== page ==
The 2016 Colorado Rapids Were not a Fluke

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CARSON, CA - OCTOBER 30: The Starting XI of the Colorado Rapids poses for a group photo prior to leg one of the Audi 2016 MLS Cup Playoff Western Conference Semfinal between the Colorado Rapids and the Los Angeles Galaxy at StubHub Center on October 30, 2016 in Carson, California. (Photo by Victor Decolongon/Getty Images)

Editorial (January 28, 2018) – The 2018 Major League Soccer is upon us. The Colorado Rapids have been working around the clock this off-season to rebuild the team and improve on what has been a poor three years out of four. The loan success in that time was the 2016 season. Many passive observers in the American Soccer landscape have called the 2016 Colorado Rapids a fluke. They were not.

The 2016 Colorado Rapids Were not a Fluke

The 2016 Colorado Rapids were a simple but effective team. They did a lot of things really well: they played defense, got clean sheets, were organized and motivated, and won close one goal games late. They just didn’t score a lot or have much variety in their play. Opponents knew what how they would play. They just weren’t able to stop them.

Head Coach Pablo Mastroeni kept things simple. The team built on their defensive low-block style of play. He built a culture around #KeepFighting and everyone outside the locker room doubting them. He outlined a plan, got out of the way, and let the leaders lead.

Sam Cronin and Michael Azira led the midfield. Jones and Kevin Doyle did enough offensively. The workman like backline of no-names were one of the best defenses in MLS history. The one inconsistency might have been Zac MacMath in goal, but then Tim Howard came in mid-season as a Designated Player.

Combined with a handful of strikers who could trade off being on form so someone was always scoring the goals and you’ve got a playoff team. Not a dominant team or a cup favorite, but a playoff team that plays tough in cold weather in November and on the road.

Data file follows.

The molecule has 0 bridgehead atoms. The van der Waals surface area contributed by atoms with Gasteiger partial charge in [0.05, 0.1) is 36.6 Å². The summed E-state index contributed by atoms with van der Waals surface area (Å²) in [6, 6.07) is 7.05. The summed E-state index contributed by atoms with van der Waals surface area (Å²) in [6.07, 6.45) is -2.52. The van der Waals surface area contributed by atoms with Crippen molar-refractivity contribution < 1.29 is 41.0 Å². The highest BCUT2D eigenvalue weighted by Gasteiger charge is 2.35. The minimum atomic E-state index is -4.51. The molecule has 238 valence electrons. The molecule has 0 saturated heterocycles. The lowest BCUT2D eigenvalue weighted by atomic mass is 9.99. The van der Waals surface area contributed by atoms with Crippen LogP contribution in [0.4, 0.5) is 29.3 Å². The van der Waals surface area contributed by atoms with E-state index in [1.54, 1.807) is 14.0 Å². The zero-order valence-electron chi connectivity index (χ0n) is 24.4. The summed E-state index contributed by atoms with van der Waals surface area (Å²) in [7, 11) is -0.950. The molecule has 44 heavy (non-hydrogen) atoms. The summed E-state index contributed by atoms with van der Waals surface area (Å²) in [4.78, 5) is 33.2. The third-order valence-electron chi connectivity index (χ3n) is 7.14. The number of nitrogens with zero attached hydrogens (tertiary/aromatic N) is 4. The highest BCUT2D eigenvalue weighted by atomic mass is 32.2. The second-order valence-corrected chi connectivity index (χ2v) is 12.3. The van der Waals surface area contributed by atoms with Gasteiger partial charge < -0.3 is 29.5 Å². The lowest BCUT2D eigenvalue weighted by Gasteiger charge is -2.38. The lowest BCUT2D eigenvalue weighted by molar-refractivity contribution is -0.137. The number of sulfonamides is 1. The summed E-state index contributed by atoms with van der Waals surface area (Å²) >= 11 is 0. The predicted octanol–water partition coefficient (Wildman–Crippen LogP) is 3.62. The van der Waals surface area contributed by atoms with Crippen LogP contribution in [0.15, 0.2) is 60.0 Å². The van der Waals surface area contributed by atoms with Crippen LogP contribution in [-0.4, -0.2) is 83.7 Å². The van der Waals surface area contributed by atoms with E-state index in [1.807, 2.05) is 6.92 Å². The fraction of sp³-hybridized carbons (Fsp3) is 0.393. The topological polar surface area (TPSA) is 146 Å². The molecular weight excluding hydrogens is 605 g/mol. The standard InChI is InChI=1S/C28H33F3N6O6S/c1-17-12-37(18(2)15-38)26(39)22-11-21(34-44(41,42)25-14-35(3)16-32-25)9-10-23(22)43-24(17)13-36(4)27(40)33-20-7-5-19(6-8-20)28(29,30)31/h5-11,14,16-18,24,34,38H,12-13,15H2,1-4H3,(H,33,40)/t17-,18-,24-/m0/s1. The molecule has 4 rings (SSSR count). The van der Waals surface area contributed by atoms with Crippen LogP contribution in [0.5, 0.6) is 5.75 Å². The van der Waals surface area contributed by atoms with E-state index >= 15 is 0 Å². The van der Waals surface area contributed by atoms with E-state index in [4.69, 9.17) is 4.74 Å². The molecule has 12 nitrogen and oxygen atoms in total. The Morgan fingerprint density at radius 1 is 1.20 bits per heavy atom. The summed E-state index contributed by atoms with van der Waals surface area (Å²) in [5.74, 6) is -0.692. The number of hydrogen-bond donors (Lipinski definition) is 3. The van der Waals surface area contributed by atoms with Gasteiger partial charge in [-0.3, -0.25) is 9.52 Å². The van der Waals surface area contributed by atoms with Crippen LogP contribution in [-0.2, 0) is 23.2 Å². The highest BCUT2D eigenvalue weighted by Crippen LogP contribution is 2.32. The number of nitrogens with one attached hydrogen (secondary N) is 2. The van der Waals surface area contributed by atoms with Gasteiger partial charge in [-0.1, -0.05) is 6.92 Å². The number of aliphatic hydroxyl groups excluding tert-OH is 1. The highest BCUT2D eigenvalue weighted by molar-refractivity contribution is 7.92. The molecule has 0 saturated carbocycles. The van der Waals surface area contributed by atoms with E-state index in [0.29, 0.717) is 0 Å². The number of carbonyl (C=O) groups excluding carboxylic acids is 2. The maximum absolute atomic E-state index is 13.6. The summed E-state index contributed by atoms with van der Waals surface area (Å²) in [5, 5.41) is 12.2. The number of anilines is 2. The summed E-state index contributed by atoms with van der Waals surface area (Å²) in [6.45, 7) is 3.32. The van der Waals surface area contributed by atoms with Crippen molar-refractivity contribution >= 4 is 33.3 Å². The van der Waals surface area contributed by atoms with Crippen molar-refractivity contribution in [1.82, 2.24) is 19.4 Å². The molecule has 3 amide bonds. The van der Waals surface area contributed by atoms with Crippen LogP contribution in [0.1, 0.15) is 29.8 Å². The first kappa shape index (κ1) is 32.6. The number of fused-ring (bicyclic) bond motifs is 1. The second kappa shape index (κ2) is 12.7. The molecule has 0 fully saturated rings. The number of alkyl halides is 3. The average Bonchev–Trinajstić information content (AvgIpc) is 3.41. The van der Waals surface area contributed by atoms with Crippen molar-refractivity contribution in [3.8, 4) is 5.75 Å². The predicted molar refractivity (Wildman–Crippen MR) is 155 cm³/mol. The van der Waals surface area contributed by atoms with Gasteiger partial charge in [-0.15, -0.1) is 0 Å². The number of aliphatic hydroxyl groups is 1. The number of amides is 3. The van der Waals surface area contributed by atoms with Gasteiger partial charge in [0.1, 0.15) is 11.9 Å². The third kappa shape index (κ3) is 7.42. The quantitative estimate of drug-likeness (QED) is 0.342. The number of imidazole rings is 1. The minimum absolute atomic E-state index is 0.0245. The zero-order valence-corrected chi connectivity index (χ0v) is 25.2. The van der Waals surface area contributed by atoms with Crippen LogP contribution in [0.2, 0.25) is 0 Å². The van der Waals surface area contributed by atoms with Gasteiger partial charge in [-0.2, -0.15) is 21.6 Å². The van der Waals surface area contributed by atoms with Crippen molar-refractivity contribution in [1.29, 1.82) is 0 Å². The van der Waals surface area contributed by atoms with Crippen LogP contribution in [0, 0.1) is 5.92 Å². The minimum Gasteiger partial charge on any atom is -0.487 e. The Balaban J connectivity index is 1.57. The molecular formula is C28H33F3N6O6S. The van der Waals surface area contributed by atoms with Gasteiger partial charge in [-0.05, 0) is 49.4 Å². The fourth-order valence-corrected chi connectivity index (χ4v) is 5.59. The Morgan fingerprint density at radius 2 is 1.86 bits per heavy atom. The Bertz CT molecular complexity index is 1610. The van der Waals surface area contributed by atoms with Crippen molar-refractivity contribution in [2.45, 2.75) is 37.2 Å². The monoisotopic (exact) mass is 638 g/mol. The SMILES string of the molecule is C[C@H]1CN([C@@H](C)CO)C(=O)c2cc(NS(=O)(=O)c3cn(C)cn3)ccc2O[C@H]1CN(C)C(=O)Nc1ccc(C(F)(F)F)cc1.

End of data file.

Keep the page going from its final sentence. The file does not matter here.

Make no mistake, had they stayed together they wouldn’t have been a dynasty. That team was good for a three year window of being a perennial playoff team that no favorite would want to play come November. They wouldn’t have been a favorite for the Supporter’s Shield. Maybe they upset a big money team and make it to a final.

But the notion many have that the team should have been bottom of the table is wrong. Jermaine Jones was exactly what that team was missing when they started preseason. While he only played in nine games for the club, he was the determining factor for most of those. Furthermore, he fit in perfectly with the Pablo Mastroeni coached team and the #KeepFigthing mentality.

Then the 2017 season came along. As Sporting Director Padraig Smith has talked about in the past, the Rapids Way was already in transition in 2017. The team made a few moves to take one step backwards so they could leap forward in the coming years. They infamously traded away Cronin and Marc Burch in the early season, removing the spine of the defense.

As soon as that happened, Nana Boateng had to be the man. He injured his back shortly after that and took the rest of the season getting settled. The club did set themselves up to get a quality attacking piece in the summer window. That turned into Stefan Aigner, but by the time he arrived, the season was all but lost.

Casual observers will look at the 2014-2017 seasons and just think that 2016 was an aberration. Taking a deeper look, the Rapids built up to 2016. The 2016 season was an over-achievement based on their on-paper talent. A number of events tore down what that team had built up over several seasons. That caused the 2017 failures.

The 2016 Colorado Rapids overachieved, but they were not a fluke. Nor was that team poorly constructed for what they were trying to be. Will the club’s decisions to go away from that philosophy and thus sacrifice last season pay off this year? We’ll have to wait and see.

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